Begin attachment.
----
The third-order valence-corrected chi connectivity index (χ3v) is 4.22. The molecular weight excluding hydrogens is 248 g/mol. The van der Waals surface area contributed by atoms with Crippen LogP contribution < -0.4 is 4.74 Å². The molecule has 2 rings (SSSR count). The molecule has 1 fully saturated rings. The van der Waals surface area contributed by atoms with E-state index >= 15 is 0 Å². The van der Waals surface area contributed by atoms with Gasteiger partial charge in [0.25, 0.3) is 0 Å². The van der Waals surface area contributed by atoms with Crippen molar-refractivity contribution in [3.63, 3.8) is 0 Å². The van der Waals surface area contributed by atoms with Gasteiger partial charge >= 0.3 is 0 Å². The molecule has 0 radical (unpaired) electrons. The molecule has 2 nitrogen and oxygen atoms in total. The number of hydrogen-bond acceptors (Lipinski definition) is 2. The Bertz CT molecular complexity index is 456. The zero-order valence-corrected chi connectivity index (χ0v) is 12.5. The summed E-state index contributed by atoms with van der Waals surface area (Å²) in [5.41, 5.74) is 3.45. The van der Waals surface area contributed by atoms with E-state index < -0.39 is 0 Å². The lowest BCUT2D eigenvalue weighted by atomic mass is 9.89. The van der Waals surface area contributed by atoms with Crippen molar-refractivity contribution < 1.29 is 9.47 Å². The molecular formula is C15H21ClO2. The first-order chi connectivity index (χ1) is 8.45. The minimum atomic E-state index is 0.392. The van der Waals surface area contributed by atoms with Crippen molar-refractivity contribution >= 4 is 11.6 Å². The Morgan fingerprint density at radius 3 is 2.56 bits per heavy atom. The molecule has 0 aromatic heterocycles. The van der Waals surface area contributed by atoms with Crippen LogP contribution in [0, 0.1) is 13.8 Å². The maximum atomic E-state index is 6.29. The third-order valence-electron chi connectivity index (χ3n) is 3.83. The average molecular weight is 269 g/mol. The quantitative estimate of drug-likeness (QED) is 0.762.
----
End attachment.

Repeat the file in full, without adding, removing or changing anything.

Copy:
The third-order valence-corrected chi connectivity index (χ3v) is 4.22. The molecular weight excluding hydrogens is 248 g/mol. The van der Waals surface area contributed by atoms with Crippen LogP contribution < -0.4 is 4.74 Å². The molecule has 2 rings (SSSR count). The molecule has 1 fully saturated rings. The van der Waals surface area contributed by atoms with E-state index >= 15 is 0 Å². The van der Waals surface area contributed by atoms with Gasteiger partial charge in [0.25, 0.3) is 0 Å². The van der Waals surface area contributed by atoms with Crippen molar-refractivity contribution in [3.63, 3.8) is 0 Å². The van der Waals surface area contributed by atoms with Gasteiger partial charge >= 0.3 is 0 Å². The molecule has 0 radical (unpaired) electrons. The molecule has 2 nitrogen and oxygen atoms in total. The number of hydrogen-bond acceptors (Lipinski definition) is 2. The Bertz CT molecular complexity index is 456. The zero-order valence-corrected chi connectivity index (χ0v) is 12.5. The summed E-state index contributed by atoms with van der Waals surface area (Å²) in [5.41, 5.74) is 3.45. The van der Waals surface area contributed by atoms with E-state index < -0.39 is 0 Å². The lowest BCUT2D eigenvalue weighted by atomic mass is 9.89. The van der Waals surface area contributed by atoms with Crippen molar-refractivity contribution < 1.29 is 9.47 Å². The molecular formula is C15H21ClO2. The first-order chi connectivity index (χ1) is 8.45. The minimum atomic E-state index is 0.392. The van der Waals surface area contributed by atoms with Crippen molar-refractivity contribution >= 4 is 11.6 Å². The Morgan fingerprint density at radius 3 is 2.56 bits per heavy atom. The molecule has 0 aromatic heterocycles. The van der Waals surface area contributed by atoms with Crippen LogP contribution in [0, 0.1) is 13.8 Å². The maximum atomic E-state index is 6.29. The third-order valence-electron chi connectivity index (χ3n) is 3.83. The average molecular weight is 269 g/mol. The quantitative estimate of drug-likeness (QED) is 0.762.